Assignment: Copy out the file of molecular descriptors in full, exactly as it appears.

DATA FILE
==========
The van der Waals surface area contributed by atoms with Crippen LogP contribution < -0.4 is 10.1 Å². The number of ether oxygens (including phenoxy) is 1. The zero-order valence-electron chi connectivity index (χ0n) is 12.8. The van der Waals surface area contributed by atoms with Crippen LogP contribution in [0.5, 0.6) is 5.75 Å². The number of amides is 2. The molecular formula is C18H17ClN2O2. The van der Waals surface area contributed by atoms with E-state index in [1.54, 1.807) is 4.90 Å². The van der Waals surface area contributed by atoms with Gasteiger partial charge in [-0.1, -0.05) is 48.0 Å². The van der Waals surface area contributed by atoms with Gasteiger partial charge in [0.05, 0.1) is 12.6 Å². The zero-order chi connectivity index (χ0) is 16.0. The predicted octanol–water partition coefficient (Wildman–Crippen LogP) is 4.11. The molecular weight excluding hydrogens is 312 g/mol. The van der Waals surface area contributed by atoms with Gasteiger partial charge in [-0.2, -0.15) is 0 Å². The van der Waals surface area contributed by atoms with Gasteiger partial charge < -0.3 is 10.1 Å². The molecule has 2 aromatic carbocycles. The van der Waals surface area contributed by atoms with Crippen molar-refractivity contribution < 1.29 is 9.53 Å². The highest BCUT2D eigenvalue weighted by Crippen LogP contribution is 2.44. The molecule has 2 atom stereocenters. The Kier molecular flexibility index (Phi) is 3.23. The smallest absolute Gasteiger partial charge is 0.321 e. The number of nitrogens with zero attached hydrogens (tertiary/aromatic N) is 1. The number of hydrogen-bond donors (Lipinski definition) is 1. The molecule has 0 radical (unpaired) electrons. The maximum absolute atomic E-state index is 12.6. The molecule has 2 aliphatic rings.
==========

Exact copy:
The van der Waals surface area contributed by atoms with Crippen LogP contribution < -0.4 is 10.1 Å². The number of ether oxygens (including phenoxy) is 1. The zero-order valence-electron chi connectivity index (χ0n) is 12.8. The van der Waals surface area contributed by atoms with Crippen LogP contribution in [0.5, 0.6) is 5.75 Å². The number of amides is 2. The molecular formula is C18H17ClN2O2. The van der Waals surface area contributed by atoms with E-state index in [1.54, 1.807) is 4.90 Å². The van der Waals surface area contributed by atoms with Gasteiger partial charge in [-0.1, -0.05) is 48.0 Å². The van der Waals surface area contributed by atoms with Gasteiger partial charge in [0.05, 0.1) is 12.6 Å². The zero-order chi connectivity index (χ0) is 16.0. The predicted octanol–water partition coefficient (Wildman–Crippen LogP) is 4.11. The molecular weight excluding hydrogens is 312 g/mol. The van der Waals surface area contributed by atoms with Gasteiger partial charge in [-0.2, -0.15) is 0 Å². The van der Waals surface area contributed by atoms with Gasteiger partial charge < -0.3 is 10.1 Å². The molecule has 2 aromatic carbocycles. The van der Waals surface area contributed by atoms with Crippen molar-refractivity contribution < 1.29 is 9.53 Å². The highest BCUT2D eigenvalue weighted by Crippen LogP contribution is 2.44. The molecule has 2 atom stereocenters. The Kier molecular flexibility index (Phi) is 3.23. The smallest absolute Gasteiger partial charge is 0.321 e. The number of nitrogens with zero attached hydrogens (tertiary/aromatic N) is 1. The number of hydrogen-bond donors (Lipinski definition) is 1. The molecule has 0 radical (unpaired) electrons. The maximum absolute atomic E-state index is 12.6. The molecule has 2 aliphatic rings.